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Craig L

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Advert Sunday [30th Nov. 2008|19:08]
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Last Wednesday I received my first Christmas card of the year from a business, which I suppose marks the end of the beginning of the pre-Christmas season, even though Ordinary Time doesn't officially end until today. Yet another reminder of how the holiday has changed since Dickens first conceived of it in 1840. The traditional Christmas of work houses, ghosts, humbug, little children on crutches, etc. seems far removed from the grotesque spectacle it has become.

Those of you who have watched the original Gremlins will no doubt recall the scene in which Phoebe Cates, having suffered a massive psychotic break on camera, ad-libbed for ten straight minutes in a trace-like monotone a fantastical tale of her drunken father having broken his neck whilst attempting to enter the house via the chimney wearing a Santa outfit, before herself collapsing and being rushed to hospital. It being the final day of shooting, Spielberg had no choice but to include the scene, heavily edited with an actress double filling in continuity shots, in place of the intended sap-filled confession of undying true love that almost assuredly would have sunk the entire film. Instead, it captured the true meaning of Christmas in a way yet unsurpassed, and of course, the film itself was a box office smash.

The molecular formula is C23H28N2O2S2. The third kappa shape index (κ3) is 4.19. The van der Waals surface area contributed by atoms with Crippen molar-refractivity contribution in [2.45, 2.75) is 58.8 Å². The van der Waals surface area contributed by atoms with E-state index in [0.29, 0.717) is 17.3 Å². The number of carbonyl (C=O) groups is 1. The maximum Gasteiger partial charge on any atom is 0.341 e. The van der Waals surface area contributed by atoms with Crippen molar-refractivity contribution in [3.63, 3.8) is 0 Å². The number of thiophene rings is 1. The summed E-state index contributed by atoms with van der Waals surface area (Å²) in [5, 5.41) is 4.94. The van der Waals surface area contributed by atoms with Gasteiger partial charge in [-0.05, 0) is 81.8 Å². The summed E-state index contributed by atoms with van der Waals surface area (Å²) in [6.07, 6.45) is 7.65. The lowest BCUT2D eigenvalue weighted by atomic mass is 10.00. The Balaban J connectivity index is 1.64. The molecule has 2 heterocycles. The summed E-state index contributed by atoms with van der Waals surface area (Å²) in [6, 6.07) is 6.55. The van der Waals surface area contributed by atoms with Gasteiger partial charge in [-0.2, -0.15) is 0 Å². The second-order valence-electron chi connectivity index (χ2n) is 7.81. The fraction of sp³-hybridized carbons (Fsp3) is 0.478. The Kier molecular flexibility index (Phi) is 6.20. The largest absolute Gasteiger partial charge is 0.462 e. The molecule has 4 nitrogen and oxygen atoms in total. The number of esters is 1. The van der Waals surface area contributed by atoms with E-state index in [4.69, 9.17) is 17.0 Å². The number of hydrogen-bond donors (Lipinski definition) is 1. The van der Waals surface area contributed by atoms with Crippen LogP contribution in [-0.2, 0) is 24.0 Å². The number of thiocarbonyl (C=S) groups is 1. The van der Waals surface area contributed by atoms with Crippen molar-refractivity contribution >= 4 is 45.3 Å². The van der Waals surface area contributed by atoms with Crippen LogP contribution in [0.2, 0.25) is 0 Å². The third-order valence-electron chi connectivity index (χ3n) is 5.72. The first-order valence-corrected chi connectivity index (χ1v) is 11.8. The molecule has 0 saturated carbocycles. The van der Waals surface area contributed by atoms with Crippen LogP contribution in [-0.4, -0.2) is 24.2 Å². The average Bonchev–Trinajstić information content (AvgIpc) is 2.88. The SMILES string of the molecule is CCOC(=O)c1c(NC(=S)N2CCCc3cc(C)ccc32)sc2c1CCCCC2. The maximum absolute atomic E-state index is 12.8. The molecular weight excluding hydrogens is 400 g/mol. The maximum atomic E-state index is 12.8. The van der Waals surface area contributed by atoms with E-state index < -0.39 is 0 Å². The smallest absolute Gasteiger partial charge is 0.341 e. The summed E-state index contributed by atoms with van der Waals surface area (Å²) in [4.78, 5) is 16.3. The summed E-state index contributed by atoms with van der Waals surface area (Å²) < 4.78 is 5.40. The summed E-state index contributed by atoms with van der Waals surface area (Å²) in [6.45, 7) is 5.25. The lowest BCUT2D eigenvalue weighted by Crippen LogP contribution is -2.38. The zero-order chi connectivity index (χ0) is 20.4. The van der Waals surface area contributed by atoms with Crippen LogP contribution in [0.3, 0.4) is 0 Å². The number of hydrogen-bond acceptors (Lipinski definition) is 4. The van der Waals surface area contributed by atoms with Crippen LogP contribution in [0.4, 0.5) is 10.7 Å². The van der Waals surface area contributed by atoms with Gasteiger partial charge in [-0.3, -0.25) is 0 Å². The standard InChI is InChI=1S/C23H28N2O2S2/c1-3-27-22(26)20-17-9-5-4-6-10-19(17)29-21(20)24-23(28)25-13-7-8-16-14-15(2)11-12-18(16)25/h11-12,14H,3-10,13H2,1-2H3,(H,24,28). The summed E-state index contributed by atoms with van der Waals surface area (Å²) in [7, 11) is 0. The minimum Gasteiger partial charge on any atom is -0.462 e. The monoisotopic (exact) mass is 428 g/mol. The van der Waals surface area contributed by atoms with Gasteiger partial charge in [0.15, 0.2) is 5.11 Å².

[User Picture]From: cz_unit
2008-12-01 01:09 (UTC)


Actually before Dickens, Christmas used to be a massive drunken orgy. So bad that the city of NYC was thinking about banning the whole thing since December was turning into a classic baccanal.

The whole Dickens thing was designed to replace "wild partying" (Think Detroit) with family, friends, pie, and all that stuff.

So in a way we're just getting back to our roots. :-)

[User Picture]From: blipvert
2008-12-01 04:55 (UTC)


That's very interesting. Although, I was brought up Catholic, so I think we did have the orgies. Otherwise, you might be right. In which case, I would say that the world has gotten Mr Dickens' message but not his point. A Christmas Carol is fundamentally the story of what happens to the human psyche when subjected to the extraordinary levels of angst and stress that the Christmas season typically brings. That it truly ends happily is left intentionally vague: Scrooge's overnight personality change would be regarded with concern by any competent medical professional then or now.
From: (Anonymous)
2008-12-01 08:55 (UTC)


[User Picture]From: blipvert
2008-12-01 16:35 (UTC)


That's the spirit!